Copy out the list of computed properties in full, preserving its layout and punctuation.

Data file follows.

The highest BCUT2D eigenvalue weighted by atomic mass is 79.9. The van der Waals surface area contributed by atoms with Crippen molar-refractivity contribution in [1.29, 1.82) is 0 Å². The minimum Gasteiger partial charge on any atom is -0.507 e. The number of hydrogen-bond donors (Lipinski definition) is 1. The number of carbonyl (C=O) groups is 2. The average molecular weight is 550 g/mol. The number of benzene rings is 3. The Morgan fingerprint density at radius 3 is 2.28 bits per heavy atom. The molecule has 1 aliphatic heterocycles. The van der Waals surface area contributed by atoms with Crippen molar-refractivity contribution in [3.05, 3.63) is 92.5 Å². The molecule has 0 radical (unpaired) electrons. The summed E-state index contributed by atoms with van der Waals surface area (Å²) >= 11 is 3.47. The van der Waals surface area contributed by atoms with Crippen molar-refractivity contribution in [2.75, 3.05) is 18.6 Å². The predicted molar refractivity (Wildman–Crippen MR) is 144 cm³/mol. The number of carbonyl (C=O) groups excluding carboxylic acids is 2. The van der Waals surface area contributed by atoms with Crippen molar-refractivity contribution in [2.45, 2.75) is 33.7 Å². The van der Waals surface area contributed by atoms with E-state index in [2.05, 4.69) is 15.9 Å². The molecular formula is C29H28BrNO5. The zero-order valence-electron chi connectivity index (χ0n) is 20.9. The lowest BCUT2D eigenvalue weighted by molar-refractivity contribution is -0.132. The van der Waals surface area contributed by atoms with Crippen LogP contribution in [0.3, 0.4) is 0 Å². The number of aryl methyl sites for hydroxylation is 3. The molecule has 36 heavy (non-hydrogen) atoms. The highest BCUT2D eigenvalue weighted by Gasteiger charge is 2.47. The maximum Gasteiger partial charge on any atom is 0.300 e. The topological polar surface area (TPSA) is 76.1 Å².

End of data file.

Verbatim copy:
The highest BCUT2D eigenvalue weighted by atomic mass is 79.9. The van der Waals surface area contributed by atoms with Crippen molar-refractivity contribution in [1.29, 1.82) is 0 Å². The minimum Gasteiger partial charge on any atom is -0.507 e. The number of hydrogen-bond donors (Lipinski definition) is 1. The number of carbonyl (C=O) groups is 2. The average molecular weight is 550 g/mol. The number of benzene rings is 3. The Morgan fingerprint density at radius 3 is 2.28 bits per heavy atom. The molecule has 1 aliphatic heterocycles. The van der Waals surface area contributed by atoms with Crippen molar-refractivity contribution in [3.05, 3.63) is 92.5 Å². The molecule has 0 radical (unpaired) electrons. The summed E-state index contributed by atoms with van der Waals surface area (Å²) >= 11 is 3.47. The van der Waals surface area contributed by atoms with Crippen molar-refractivity contribution in [2.75, 3.05) is 18.6 Å². The predicted molar refractivity (Wildman–Crippen MR) is 144 cm³/mol. The number of carbonyl (C=O) groups excluding carboxylic acids is 2. The van der Waals surface area contributed by atoms with Crippen molar-refractivity contribution in [2.45, 2.75) is 33.7 Å². The van der Waals surface area contributed by atoms with E-state index in [2.05, 4.69) is 15.9 Å². The molecular formula is C29H28BrNO5. The zero-order valence-electron chi connectivity index (χ0n) is 20.9. The lowest BCUT2D eigenvalue weighted by molar-refractivity contribution is -0.132. The van der Waals surface area contributed by atoms with Crippen LogP contribution in [0.3, 0.4) is 0 Å². The number of aryl methyl sites for hydroxylation is 3. The molecule has 36 heavy (non-hydrogen) atoms. The highest BCUT2D eigenvalue weighted by Gasteiger charge is 2.47. The maximum Gasteiger partial charge on any atom is 0.300 e. The topological polar surface area (TPSA) is 76.1 Å².